I’ve used everything from old school backpacks to high end hiking daypacks in the field, and I’m pretty confident that I have found the best backpack for rockhounding on the market.
The most important quality in a backpack is comfort. It doesn’t matter how much gear you can stuff in there or how many pockets it has if you can’t stand to wear it for hours on end.
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The Backpack I Personally Recommend
After many trips to the field with uncomfortable backpacks that weren’t designed for the job, I finally bit the bullet and found the perfect backpack for me. The best backpack for the money that I would recommend is the Osprey Stratos 24 (link to Amazon).
I purchased this backpack over 10 years ago. The model has since been updated, but because it is such a high quality backpack I haven’t had the need to buy a new one. It is a very versatile and comfortable backpack that will perform admirably in almost any situation.
I have used the backpack in geology field camp when I graduated college. In addition to the many smaller outings I’ve used it on, I have brought it with me to Iceland, the Grand Canyon, and even to the top of Mt. Kilimanjaro!
What I Love About the Osprey Stratos 24
- Breathability – This is by FAR my favorite thing about this backpack. I sweat a lot, and one of the worst parts about wearing a pack in the heat all day is the sweat running down my back into places I don’t want to talk about. The Stratos 24 has a mesh backing that separates the bulk of the pack from your back, allowing air to flow freely and prevent sweat buildup. This was an absolute game changer for me, and I’ll never go back to a pack that doesn’t have this feature.
- Size – The Stratos 24 is the perfect size for a day excursion. You can cram a surprising amount of stuff in the main compartment. On my trek up Kilimanjaro I packed rain gear, water, a first aid kit, toilet paper, a fleece pullover, jacket, and a lunch with room to spare. That’s not including the many smaller pockets that are conveniently located all over the pack. That being said, if you are travelling lighter for the day you won’t feel ridiculous carrying the backpack around. It’s still a very reasonable size and it has straps to tighten up the main compartment and keep it from flopping around.
- Weight Distribution – This backpack is amazingly comfortable because of the weight distribution system. The waist straps allow you to carry the bulk of the weight on your hips, which hold up much better than your shoulders during a long day of rock hunting. You can adjust the straps to suit any size – my wife (who is much smaller than me!) has worn this pack comfortably many times. You can adjust for waist size, torso length, and shoulder width, which makes it suitable for people of all sizes. I have covered miles and miles of territory in a day (and over a series of days) wearing this backpack and it just feels like a part of me.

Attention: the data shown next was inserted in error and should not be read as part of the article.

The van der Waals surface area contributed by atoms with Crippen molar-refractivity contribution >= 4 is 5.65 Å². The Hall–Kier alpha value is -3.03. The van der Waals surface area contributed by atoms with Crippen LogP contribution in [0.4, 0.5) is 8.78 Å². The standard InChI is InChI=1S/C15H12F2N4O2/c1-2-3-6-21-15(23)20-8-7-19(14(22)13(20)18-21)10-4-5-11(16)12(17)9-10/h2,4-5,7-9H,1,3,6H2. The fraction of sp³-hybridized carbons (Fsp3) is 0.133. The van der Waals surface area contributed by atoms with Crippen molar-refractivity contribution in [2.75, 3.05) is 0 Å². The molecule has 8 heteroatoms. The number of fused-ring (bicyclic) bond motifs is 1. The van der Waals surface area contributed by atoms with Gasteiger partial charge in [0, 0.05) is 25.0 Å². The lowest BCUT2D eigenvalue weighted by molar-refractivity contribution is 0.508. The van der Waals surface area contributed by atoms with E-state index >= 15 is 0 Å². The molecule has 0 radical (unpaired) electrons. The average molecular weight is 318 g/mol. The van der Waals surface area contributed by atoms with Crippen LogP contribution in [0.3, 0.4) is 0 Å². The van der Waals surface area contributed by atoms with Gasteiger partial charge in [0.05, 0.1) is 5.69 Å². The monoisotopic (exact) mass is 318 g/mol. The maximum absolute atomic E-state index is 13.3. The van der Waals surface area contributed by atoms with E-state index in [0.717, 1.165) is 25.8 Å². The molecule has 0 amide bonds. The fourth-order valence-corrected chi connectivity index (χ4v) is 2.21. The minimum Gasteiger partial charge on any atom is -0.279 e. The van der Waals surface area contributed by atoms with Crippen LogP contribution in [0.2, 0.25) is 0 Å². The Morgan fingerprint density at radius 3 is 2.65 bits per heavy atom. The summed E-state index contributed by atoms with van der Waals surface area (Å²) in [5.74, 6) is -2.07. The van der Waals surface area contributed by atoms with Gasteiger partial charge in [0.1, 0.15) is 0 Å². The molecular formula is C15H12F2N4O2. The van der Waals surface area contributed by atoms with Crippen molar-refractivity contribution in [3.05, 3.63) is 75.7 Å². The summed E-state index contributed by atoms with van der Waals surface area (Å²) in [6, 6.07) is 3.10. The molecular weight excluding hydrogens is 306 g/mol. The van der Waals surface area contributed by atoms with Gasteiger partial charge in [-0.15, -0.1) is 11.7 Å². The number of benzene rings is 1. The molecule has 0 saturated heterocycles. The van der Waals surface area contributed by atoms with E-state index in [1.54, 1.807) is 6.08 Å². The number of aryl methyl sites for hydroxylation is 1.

- Accessibility – There are a ton of handy pockets and features on this backpack that drastically increase your quality of life in the field. My favorite are the zipper pockets on the front of the waist straps. I always keep snacks and my multitool in them, along with any other small items that I know I might be needing frequently throughout the day. There are also some handy hiking pole straps on one side that I found particularly useful when trekking Kilimanjaro. They are also perfect for holding your rock hammer if you don’t have a belt sheath.
- Water – When you’re out in the field all day, water (and lots of it) is an absolute necessity. The main compartment of this pack comes equipped with an elastic pouch that allows you to slide in a water reservoir/camel pack. There are a lot of options out there but I would recommend Osprey’s 3L water reservoir (link to Amazon). It’s the perfect size for the pack and it’s built to compliment the Stratos 24 pack. It’s also really easy to clean, which is a huge plus. There are also stretch mesh pockets on either side of the pack that you can keep extra water bottles in, and they are pretty easily accessible while walking without taking the pack off.
- Rain Protection – You can’t always predict the weather when you’re out searching for rocks and minerals, so the rain protection that the Stratos 24 provides is a great feature. At the bottom of the pack there is a small pouch containing a rain cover that easily pulls out and fits over the backpack. This simple feature protects the backpack and everything in it. I’ve only needed it a handful of times but I was sure glad to have it when I did.
Features to Look For in a Backpack
- Adjustable straps for comfort
- Waist straps to save your shoulders
- Adequate room and accessibility to water
- Appropriate size
- Enough compartments for your needs
What to Avoid in a Backpack
If you plan on spending any significant time in the field (looking for rocks and minerals, just hiking, or both) then I would really advise investing in a quality backpack. Avoid using an old school backpack or a rucksack. These just aren’t designed for these types of activities and I promise you’ll regret using them this way. Your shoulders will be killing you and you’ll be constantly taking the pack on and off when doing work in the field. A quality backpack is well worth the money and will last you for years to come.